Celebrate the wonderous festival dedicated to the colors of spring in Cheyenne this weekend. On April 13, 2024, the Paul Smith's Children Village at Lion's Park invites families to attend its celebration of Holi, the Indian festival of color.

You're Invited to Cheyenne's Holi Celebration

"Celebrate the coming of spring with Holi, also known as the Festival of Colors! Come learn about Holi through stories, dancing, and, of course, colors!
The event is free and open to the public."

  • When: 1 p.m. (Note: In case of rain or snow, the event will be moved to April 20)
  • Where: Paul Smith's Children's Village (710 S. Lions Park Dr.)
  • Cost: FREE
  • Additional Info: Click here.

What is Holi?

Holi is the Hindu celebration commemorating the colors of Festival of ColorsLove, and Spring. The festival traditionally celebrates the love between the Hindu deities Radha and Krishna. The celebration coincides with the arrival of spring in Nepal and India. Traditionally, the Indian people celebrate Holi in March, on the last full moon in the lunar month of 'Phalguna' in the Hindu calendar.

How is Holi Celebrated?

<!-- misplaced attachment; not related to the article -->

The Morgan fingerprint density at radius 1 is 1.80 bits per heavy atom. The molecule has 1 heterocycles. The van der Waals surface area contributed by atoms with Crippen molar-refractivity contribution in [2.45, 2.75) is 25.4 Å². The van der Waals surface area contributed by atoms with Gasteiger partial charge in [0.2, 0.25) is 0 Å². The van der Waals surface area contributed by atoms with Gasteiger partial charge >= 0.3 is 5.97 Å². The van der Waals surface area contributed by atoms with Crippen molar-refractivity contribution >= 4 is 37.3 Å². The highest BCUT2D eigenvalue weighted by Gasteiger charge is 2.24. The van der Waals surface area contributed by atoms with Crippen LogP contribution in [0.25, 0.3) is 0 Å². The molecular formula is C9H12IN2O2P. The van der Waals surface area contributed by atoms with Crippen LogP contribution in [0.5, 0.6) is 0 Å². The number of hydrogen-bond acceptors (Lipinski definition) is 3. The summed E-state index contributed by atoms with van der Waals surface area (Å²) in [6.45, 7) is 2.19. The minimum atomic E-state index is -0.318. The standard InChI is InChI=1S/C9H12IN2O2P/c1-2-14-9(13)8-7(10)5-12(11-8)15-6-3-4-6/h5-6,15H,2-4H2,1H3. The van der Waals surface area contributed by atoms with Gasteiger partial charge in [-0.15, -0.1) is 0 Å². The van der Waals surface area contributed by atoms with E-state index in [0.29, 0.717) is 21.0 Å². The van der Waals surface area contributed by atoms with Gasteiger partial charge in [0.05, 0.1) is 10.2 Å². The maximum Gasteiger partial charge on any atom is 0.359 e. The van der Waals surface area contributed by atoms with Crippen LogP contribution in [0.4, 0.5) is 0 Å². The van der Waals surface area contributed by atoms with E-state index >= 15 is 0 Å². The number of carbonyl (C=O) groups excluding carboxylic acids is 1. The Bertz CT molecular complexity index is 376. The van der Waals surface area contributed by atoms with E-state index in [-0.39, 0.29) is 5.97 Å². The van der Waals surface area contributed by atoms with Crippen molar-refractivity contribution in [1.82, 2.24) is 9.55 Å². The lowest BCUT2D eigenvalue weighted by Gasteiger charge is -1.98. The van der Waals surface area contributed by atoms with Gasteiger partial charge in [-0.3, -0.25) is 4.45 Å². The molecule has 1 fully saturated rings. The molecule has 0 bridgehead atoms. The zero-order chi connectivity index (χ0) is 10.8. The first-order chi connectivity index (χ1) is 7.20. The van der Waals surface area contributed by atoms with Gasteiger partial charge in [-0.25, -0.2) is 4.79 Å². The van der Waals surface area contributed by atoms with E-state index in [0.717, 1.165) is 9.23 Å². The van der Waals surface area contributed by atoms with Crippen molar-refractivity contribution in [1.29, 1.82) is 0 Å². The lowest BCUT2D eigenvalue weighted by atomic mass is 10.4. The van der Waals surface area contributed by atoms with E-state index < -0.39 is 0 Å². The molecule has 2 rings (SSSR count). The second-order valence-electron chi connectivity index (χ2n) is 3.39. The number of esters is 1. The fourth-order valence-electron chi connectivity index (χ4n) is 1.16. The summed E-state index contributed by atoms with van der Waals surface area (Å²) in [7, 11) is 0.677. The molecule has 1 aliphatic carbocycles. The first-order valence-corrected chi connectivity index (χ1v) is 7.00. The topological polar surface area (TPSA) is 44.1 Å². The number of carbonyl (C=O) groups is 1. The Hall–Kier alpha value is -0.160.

People celebrate Holi with...you guessed it! Colors! To celebrate the coming spring, festivalgoers throw a colorful powder called gulal into the air; the powder covers attendees, coating them in bright colors.  There's dancing and plenty of eating during the festival, too. For more information on Holi, click here.

Who Are Radha and Krishna?

Radha is the beloved wife of the god Krishna. She is a gopi, or milkmaid, who met Krishna when he lived among the gopas, or cowherds, of Vrindavan. In Hindi literature, she sometimes symbolizes the human soul. For more info on Radha, click here. Krishna is the 'supreme deity' in Hinduism. He is one of the most revered gods in India. For more info on Krishna, click here.

Lunar Rainbow: Why the Moon Changes Colors, Explained

When the moon lies on the horizon, the color will be most intense, usually red or orange. When there's more blue light, as during the early morning hours, we're more likely to see purple and blue-tinged moons. Here's why:

Gallery Credit: Phylicia Peterson, Townsquare Media Laramie/Cheyenne